• On the same day that Justice Cullity certified this Ontario action as a national class action (excluding Saskatchewan and Quebec1) in July 2008, Justice Cullity also dismissed a motion by Merck seeking to stay this action (i.e. to temporarily or permanently halt this Ontario class action) on the basis of a Saskatchewan class action lawsuit (which lawsuit was also in respect of Vioxx use but differed significantly from the Ontario proceedings). In November 2008, counsel attended the Divisional Court as Merck sought Leave to Appeal both the certification decision and decision with respect to a stay of proceedings. On November 24, 2008, Justice Bellamy of the Divisional Court, denied leave to appeal the certification decision but granted leave to appeal with respect to the stay of proceedings. Reasons On Leave to Appeal, Nov 24, 2008
  • In February 2009, Counsel attended the Divisional Court to argue the appeal with respect to the stay of proceedings. The Divisional Court dismissed Merck's appeal from the stay motion. Judgement Reasons
  • Merck sought further leave to appeal (i.e. permission to appeal) to the Ontario Court of Appeal, but was refused. Merck then sought leave to appeal to the Supreme Court. The Supreme Court refused to grant it permission to appeal on October 22, 2009.
  • In June 2009, Merck brought a motion for leave to appeal the decision of Justice Bellamy (November 24, 2008) refusing it leave to appeal in respect of certification and, alternatively, asking Justice Bellamy to reconsider her earlier decision. Merck relied on the Saskatchewan Court of Appeal's decision overturning the Saskatchewan certification, to argue that certification should also be overturned in Ontario as well. The parties appeared before Justice Bellamy on August 14, 2009, In December 2009, Justice Bellamy released her decision which ultimately denied the defendant's motion and put an end to the question of certification. Vioxx Decision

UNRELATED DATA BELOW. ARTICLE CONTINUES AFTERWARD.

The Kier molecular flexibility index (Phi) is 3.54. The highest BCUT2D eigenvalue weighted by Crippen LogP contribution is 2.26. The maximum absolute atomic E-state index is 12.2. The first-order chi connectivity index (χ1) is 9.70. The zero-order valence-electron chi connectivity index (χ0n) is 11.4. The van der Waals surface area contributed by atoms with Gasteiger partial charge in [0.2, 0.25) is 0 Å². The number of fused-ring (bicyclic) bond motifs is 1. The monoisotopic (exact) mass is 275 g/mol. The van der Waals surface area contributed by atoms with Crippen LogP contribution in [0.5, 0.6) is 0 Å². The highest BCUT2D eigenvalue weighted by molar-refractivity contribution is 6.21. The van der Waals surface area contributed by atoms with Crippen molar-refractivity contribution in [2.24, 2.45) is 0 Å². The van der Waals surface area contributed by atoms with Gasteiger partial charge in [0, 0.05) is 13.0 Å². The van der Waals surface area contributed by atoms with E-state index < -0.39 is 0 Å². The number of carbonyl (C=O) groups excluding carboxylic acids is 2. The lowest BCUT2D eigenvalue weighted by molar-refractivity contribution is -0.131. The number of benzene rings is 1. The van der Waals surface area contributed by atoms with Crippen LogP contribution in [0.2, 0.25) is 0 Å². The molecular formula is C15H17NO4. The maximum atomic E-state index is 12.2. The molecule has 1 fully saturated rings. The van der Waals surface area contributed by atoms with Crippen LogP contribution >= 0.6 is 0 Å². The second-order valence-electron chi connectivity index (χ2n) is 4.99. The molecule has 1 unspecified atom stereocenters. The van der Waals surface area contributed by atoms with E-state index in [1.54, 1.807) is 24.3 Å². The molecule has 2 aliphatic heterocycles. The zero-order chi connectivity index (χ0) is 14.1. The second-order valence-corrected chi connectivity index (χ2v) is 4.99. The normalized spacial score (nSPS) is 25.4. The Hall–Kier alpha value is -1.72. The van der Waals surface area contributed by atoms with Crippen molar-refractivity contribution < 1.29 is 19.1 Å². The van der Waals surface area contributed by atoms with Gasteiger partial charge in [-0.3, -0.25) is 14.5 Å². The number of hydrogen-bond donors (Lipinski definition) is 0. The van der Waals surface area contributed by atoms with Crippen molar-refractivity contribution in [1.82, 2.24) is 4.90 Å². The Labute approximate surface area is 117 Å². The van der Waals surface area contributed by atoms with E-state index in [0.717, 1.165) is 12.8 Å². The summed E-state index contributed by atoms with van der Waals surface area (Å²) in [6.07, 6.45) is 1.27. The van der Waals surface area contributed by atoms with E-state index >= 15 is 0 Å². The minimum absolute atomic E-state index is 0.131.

As a result of the recent decisions of the Ontario Divisional Court in December 2009 and that of Supreme Court of Canada, in October 2009, this Ontario class action is the only certified national class action in Canada relating to Vioxx. It does not include persons resident in Quebec or Saskatchewan.

We have now entered the phase in the proceedings where Merck is required to produce all relevant documents. We will continue to provide updates on this process as they become available.

Preserve Your Claim

Given that Merck has fought long and hard through the early certification-stage of this action, we anticipate many more battles in future, and unfortunately, more time to pass before coming to a resolution of this matter. In order to ensure that you have the proper documentary evidence to support your claim, if this matter is successful, you should ensure your medical records (or the medical records of the estate you represent) are intact and available. Doctors and Pharmacies are only required by law to keep patient records for a limited amount of time. In Ontario, for example, doctors are required to keep records for approximately ten years and pharmacies are required to keep records for only six years. You would be well advised to inform your healthcare providers of your need for these records in the future and/or obtain copies.